Image courtesy of Martyn White Sports Photography

The team selection has also been handled well by the manager, with players being given long runs in the side wherever possible, rather than the constant chopping and changing which was seen at times last season.  Ryan Young and Rory Williams have been ever-presents this season, while Theo Lewis has hardly missed any matches over the past year.  Bradley Tarbuck was another who benefitted from a run in the team when he was brought in to play as a right wing-back to cover for the injured Strugnell, something which culminated in a string of great performances which saw him win player of the month for February and even score a hat-trick against AFC Sudbury in March.  Even Lee Molyneaux, who I have criticised at times for his needless defensive errors, has been given considerable runs in the side through the season which shows that Bradbury trusts all his players – something which was not necessarily the case last term.

There are star players in any promotion team, and this Hawks side is no different.  Rory Williams has been the pick of the bunch for me, while Ryan Young has been making vital saves ever since he joined the club.  Jason Prior has also more than played his part, finishing as the club’s top scorer with 22 goals in all competitions.  However, a man who is often not given the credit he deserves in my opinion is Theo Lewis.  Not only has he scored 14 times this season from the centre of midfield, but he is also a dynamic influence on the rest of the team and is capable of playing in a holding role as well as behind the strikers.  He, like Williams, is one of the driving forces behind the team and the energy he brings to the side is fantastic, especially when one considers that he is often played with Brian Stock who is becoming less mobile with every year that goes by.  Another who has a galvanising effect on his teammates is Wes Fogden, who was the club’s marquee signing this summer.  The manager often describes him as infectious, and it is noticeable that the team does seem more inclined to press when they can see him haring around the field with his unorthodox running style like there is no tomorrow.  If it wasn’t for Fogden’s horrific injury record promotion might not have been such a close run thing.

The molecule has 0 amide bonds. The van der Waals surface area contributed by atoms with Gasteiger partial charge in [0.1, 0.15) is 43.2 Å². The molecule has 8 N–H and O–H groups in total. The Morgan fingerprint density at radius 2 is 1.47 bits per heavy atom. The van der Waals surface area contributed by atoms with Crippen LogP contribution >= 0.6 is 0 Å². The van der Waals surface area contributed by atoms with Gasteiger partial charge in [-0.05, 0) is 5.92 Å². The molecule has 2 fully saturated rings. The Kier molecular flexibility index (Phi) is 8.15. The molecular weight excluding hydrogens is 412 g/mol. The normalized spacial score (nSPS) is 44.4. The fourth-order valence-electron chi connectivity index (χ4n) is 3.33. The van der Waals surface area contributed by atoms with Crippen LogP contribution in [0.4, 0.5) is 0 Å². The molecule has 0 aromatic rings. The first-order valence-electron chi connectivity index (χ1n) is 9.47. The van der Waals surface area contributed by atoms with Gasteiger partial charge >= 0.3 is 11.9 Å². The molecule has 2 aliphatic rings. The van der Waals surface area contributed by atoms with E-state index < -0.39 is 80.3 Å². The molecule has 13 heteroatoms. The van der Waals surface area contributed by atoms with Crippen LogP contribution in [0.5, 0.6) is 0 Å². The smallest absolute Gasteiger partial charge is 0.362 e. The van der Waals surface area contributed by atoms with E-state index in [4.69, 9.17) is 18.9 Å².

Image courtesy of Martyn White Sports Photography

Managers are quick to insist that all games are big games and that there is three point reward for every win throughout the season, but there are always some matches which live longer in the memory and have longer lasting consequences when supporters look back at the end of the season.  The obvious one is the penultimate match of the 2016-17 season, when the Hawks hosted Bognor Regis at Westleigh Park in a top of the table clash which went a long way to deciding the title.  The sides went into the game with the Rocks one point ahead and top of the league, and would have secured the league title with a win.  However, Havant pulled off a great performance to come away with a 1-0 win courtesy of Wes Fogden, and with both teams drawing their final game the league finished with the Hawks two points above their friendly South Coast rivals.  Another game which fans will have no trouble recalling is another South Coast derby when Havant hosted Worthing Town in September.  On that occasion the Hawks found themselves 2-0 down at half-time but managed to fight back to secure a 3-2 win, which was earned by Lee Molyneaux with the last kick of the match.  It is possible to argue that this is where we see the benefits of having a largely southern based squad, as the Hawks remain undefeated from all four of their games against local opposition.

On the whole, the season has to go down as a very successful one for the Hawks as they achieved their aim of returning to the National League South at the first attempt.  While they have to be thankful for the contributions of the likes of Williams, it is fair to say that the entire squad played their part in this season’s success, not to mention Bradbury, who masterminded the league title win.  The Hawks have earned their success and, in my view, it is richly deserved.  If they can keep the majority of their squad together ahead of next season while making the right additions, it could be possible for them to challenge for the play-offs as they aim to work their way up the non-league pyramid.  For now, however, it is important for everybody to enjoy their success and rest up over the summer ahead of next season.